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J Med Internet Res. 2010 Dec 14;12(4):e69. doi: 10.2196/jmir.1640.

Dropout, nonusage attrition, and pretreatment predictors of nonusage attrition in a commercial Web-based weight loss program.

Author information

  • 1School of Health Sciences, Faculty of Health, The University of Newcastle, Callaghan, Australia. melinda.neve@newcastle.edu.au

Abstract

BACKGROUND:

An understanding of the factors that predict retention and website use are critical to the development of effective Web-based weight loss interventions. However, poor retention (dropout attrition) and website utilization (nonusage attrition) are major inhibitors to the effectiveness of Web-based programs.

OBJECTIVE:

The study aimed to (1) describe the prevalence of dropout and nonusage attrition and (2) examine pretreatment predictors of nonusage attrition in a cohort of commercial Web-based weight loss program participants.

METHODS:

Participants enrolled in the online program, The Biggest Loser Club, Australia, from August 15, 2007, to May 31, 2008. Only those who subscribed for 12 or 52 weeks were included in this study. All data were collected by the program proprietors, SP Health Co Pty Ltd (Sydney, Australia), and provided in "deidentified" form. Data collected included responses to a pretreatment survey (sociodemographic and behavioral characteristics), subscription history (date of enrollment and subscription end), and website use (log-ins, food and exercise diary entries, weigh-ins, and forum posts). Participants were classified as a member of the program at 12 or 52 weeks if they held an active subscription plan at that point in time. Participants were classified as nonusers at 12 or 52 weeks if they had stopped using all of the website features and had not returned. Predictors of nonusage attrition were explored using Cox proportional hazards regression analysis.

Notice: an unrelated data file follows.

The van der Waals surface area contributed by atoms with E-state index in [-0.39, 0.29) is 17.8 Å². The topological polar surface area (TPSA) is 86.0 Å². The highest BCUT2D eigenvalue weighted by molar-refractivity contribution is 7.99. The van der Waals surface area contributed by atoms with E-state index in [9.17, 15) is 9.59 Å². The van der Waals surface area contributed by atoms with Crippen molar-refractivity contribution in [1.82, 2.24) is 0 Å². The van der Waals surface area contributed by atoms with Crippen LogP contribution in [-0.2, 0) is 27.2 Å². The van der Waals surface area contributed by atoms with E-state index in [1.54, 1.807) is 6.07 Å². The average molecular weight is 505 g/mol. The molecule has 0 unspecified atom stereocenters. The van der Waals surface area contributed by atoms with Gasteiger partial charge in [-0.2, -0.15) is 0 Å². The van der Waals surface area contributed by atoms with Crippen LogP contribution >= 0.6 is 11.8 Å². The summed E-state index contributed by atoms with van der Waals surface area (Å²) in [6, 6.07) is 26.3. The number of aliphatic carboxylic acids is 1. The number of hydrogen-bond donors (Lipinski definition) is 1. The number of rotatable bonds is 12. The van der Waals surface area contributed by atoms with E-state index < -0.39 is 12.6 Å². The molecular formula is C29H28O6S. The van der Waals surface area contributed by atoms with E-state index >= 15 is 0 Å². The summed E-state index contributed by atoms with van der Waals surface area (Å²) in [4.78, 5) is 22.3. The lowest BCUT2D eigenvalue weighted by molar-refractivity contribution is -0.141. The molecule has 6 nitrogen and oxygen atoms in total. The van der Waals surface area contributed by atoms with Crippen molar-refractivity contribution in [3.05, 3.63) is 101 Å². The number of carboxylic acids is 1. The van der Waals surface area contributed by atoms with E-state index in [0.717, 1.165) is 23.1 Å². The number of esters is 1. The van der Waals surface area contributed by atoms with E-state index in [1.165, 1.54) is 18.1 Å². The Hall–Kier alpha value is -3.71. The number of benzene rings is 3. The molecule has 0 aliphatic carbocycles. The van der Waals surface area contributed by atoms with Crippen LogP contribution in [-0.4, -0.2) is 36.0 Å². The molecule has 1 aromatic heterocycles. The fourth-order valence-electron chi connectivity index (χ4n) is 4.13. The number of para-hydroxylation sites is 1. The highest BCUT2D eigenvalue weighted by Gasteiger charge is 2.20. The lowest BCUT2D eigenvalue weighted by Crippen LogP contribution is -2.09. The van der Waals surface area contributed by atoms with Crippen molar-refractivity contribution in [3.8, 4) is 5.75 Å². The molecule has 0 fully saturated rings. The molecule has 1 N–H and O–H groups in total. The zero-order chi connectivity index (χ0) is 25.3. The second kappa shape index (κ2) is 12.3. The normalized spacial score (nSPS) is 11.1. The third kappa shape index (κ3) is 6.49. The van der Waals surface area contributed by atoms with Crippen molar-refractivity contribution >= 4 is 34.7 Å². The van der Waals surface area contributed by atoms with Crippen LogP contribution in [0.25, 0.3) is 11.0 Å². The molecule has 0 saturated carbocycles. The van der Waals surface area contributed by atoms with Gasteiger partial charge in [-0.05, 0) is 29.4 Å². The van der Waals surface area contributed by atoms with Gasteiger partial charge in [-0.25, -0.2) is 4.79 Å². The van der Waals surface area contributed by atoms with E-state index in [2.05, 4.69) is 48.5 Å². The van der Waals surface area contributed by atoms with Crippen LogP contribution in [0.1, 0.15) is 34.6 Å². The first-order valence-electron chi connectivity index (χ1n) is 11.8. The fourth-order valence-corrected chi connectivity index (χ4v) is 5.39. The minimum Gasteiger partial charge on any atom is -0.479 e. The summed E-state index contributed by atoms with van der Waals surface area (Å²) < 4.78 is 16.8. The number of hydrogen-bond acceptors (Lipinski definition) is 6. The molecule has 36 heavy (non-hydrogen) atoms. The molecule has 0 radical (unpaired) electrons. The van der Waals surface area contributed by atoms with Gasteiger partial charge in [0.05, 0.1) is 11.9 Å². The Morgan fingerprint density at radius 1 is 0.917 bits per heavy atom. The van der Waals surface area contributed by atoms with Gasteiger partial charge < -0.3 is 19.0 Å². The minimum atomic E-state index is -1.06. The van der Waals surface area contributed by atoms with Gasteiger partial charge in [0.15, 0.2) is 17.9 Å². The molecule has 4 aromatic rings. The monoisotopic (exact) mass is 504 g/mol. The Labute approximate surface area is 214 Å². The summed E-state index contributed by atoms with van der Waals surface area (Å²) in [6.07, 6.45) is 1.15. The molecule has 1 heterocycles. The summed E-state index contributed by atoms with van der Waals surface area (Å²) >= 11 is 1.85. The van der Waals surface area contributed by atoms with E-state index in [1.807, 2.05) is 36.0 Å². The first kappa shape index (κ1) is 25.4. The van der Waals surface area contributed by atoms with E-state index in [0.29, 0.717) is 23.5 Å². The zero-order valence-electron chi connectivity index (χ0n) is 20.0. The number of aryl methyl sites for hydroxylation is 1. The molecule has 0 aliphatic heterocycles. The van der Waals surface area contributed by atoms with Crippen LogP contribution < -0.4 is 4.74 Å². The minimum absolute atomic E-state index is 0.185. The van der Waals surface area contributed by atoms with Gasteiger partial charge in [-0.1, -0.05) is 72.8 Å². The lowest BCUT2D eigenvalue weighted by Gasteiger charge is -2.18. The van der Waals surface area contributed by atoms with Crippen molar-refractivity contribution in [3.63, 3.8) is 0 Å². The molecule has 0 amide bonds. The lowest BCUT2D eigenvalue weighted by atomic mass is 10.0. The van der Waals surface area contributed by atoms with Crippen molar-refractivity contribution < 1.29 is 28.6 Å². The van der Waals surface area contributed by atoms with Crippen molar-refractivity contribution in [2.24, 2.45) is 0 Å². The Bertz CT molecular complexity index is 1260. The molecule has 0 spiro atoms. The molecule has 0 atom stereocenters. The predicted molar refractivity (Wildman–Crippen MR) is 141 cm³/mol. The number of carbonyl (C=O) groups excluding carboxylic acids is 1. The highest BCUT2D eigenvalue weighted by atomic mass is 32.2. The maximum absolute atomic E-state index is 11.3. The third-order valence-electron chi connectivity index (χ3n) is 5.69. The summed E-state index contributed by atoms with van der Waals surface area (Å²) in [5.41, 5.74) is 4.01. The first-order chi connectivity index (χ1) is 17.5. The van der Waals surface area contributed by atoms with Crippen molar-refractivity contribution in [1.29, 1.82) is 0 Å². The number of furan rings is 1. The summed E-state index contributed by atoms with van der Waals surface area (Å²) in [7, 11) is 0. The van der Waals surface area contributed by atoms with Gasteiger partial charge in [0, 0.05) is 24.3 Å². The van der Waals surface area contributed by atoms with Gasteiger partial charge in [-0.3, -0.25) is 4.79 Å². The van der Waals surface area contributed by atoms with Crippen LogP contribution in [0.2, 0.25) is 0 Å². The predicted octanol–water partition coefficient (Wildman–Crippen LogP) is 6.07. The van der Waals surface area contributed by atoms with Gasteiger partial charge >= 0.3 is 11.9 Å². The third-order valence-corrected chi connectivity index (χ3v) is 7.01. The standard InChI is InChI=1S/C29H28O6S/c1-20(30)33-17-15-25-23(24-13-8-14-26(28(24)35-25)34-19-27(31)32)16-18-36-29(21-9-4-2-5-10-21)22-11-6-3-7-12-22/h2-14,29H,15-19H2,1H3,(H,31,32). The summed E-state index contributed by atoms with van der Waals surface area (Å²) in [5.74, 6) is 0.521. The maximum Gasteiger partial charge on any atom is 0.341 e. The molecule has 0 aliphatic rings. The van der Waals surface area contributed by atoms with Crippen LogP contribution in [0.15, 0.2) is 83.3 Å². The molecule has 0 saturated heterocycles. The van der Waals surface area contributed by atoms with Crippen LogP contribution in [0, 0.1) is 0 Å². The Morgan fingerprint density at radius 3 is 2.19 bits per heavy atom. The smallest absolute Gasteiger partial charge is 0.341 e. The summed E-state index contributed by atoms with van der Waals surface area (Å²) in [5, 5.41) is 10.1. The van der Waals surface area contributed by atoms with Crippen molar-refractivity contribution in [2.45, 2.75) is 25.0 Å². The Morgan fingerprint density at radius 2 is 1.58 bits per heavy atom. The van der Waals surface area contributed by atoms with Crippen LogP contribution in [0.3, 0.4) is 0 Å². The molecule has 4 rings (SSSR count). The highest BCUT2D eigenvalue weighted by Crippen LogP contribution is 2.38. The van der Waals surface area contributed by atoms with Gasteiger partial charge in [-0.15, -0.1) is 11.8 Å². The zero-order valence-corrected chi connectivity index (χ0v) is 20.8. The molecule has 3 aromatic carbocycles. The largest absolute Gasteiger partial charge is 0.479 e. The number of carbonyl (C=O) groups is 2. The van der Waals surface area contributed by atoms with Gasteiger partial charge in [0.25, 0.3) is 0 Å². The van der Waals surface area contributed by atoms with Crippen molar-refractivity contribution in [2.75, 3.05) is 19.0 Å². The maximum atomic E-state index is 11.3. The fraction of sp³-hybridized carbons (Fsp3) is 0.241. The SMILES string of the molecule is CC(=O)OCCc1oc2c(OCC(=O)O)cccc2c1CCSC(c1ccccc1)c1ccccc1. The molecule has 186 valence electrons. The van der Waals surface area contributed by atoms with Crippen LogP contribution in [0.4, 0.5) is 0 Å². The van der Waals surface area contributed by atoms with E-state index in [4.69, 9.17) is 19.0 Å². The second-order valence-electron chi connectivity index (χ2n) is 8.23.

RESULTS:

Of the 9599 eligible participants, 6943 (72%) subscribed to the program for 12 weeks, and 2656 (28%) subscribed for 52 weeks. Of all participants, 31% (2975/9599) were classified as overweight, 61% (5866/9599) were classified as obese, 86% (8279/9599) were female, and participants' mean (SD) age was 35.7 (9.5) years. The 12 week and 52 week subscribers' retention rates were 97% and 77% respectively. Of 12 week subscribers, 35% were classified as program "users" after 12 weeks, and 30% of 52 week subscribers were classified as "users" after 52 weeks. Significant predictors of nonusage attrition among 12 week subscribers included age (hazard ratio for 45 to 55 years of age = 0.83, 95% confidence interval [CI] 0.73 - 0.93, P = .001; hazard ratio for 55 to 65 years of age = 0.80, 95% CI 0.66 - 0.99, P = .04), exercise level (hazard ratio = 0.76, 95% CI 0.72 - 0.81, P < .001), emotional eating (hazard ratio = 1.11, 95% CI 1.04 - 1.18, P = .001), eating breakfast (hazard ratio = 0.88, 95% CI 0.82 - 0.95, P = .001), and skipping meals (hazard ratio = 1.12, 95% CI 1.04 -1.19, P = .001). For 52 week subscribers, eating breakfast (hazard ratio = 0.88, 95% CI 0.79 - 0.99, P = .04) and not drinking tea or coffee with sugar (hazard ratio = 1.23, 95% CI 1.11 - 1.37, P < .001) were the pretreatment characteristics that significantly decreased risk of nonusage attrition.

CONCLUSIONS:

The findings demonstrate a high prevalence of nonusage attrition among a cohort of commercial Web-based weight loss program participants. Several sociodemographic and behavioral factors were shown to independently predict nonusage attrition.

PMID:
21156470
[PubMed - indexed for MEDLINE]
PMCID:
PMC3056525
Free PMC Article
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